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    Rick Robinson says:

    Your videos appear as artworks in their own right. So soothing and relaxing to the soul, yet a reminder of the approaching end of this season’s waterborne activities.

  • David Tew

    David Tew says:

    Thanks Steve, Your photos and sounds bring back so many memories. My childhood home had a boathouse on the shores of a wide section of the Sudbury River in Massachusetts. It was built in the 1890s and like some on other rivers we could row or paddle into it, pull up to a gated walkway and rack the boats on the walls. There were two old Old Town canoes and an English rowing shell for two. The ceiling had trap doors for passing spars, sails and oars up there for storage. A curved balcony over the outside doors to the water had wicker chairs for looking out over the bay. The boathouse was a child’s dream, sadly burned in the 1970s leaving cut iron nails in profuse piles upon the stone foundation.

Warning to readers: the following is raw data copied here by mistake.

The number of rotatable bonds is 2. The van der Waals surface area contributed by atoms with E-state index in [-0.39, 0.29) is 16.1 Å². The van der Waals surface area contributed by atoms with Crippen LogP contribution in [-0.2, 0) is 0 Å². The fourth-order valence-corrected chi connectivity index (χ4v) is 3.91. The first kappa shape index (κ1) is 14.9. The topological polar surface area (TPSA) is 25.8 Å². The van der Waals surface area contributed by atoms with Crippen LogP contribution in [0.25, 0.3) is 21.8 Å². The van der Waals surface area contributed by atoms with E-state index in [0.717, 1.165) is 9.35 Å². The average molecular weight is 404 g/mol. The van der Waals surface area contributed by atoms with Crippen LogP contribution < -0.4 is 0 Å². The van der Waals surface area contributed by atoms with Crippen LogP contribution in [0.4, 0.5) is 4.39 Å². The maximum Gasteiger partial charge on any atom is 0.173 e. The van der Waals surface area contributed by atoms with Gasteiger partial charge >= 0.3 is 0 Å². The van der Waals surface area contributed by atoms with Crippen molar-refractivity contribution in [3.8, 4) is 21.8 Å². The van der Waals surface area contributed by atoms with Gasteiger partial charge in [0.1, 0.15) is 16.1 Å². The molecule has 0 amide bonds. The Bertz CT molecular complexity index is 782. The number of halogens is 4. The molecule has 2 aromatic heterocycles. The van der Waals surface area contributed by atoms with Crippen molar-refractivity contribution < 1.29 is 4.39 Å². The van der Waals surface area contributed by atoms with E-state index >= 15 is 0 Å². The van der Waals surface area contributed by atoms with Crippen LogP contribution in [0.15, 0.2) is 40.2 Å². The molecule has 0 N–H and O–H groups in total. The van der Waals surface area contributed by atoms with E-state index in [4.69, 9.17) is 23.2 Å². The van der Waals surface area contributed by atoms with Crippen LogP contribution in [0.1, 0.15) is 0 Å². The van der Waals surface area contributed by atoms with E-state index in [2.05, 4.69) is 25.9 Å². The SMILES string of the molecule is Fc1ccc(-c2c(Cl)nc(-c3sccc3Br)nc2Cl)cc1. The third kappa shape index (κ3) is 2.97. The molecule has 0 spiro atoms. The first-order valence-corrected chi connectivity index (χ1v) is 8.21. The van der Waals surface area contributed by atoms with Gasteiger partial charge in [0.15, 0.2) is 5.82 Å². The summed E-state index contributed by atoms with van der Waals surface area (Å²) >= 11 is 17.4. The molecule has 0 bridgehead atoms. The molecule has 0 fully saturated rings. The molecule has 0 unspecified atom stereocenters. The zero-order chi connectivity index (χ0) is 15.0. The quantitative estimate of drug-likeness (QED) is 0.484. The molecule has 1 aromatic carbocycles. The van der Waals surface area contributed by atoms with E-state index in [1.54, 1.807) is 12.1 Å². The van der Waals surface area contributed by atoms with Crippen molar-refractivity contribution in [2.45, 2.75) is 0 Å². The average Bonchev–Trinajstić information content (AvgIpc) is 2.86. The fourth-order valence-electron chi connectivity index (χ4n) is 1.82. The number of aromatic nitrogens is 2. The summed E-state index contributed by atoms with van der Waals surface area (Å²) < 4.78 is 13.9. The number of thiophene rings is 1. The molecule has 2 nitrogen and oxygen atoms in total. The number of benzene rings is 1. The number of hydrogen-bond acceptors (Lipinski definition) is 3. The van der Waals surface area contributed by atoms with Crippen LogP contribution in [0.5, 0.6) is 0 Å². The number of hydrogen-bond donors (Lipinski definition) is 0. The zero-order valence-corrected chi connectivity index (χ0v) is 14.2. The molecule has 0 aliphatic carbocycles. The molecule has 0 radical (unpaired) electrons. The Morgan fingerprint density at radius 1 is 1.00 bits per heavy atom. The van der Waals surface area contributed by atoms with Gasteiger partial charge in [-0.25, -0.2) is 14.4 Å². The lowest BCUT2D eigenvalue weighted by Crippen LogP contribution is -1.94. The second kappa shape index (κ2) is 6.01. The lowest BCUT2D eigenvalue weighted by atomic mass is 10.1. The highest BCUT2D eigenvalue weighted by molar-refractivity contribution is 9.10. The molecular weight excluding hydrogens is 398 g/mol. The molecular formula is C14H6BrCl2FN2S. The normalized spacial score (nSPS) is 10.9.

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    randall spurr says:

    This video highlights a special type of architecture here in Maine. Buildings with a special purpose, humble solutions to function, gems in there own way. Thank you for putting these images together, a lovely treat.

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    Joel Rubinstein says:

    Beautiful–glad to see they are being maintained for the future.

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    Bob Lawson says:

    Do the boat houses over or partialy over the water need a bubbler in the winter? Nice vide, Thanks.

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    Laurence Clement says:

    Thank you for this. Seeding my dreams for sure.

  • Stuart James

    Stuart James says:

    A lovely, serene drift around a picturesque water front ~ Thankyou 😉

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    Alan Pickering says:

    I think I have seen a couple of those over the years. Very nice.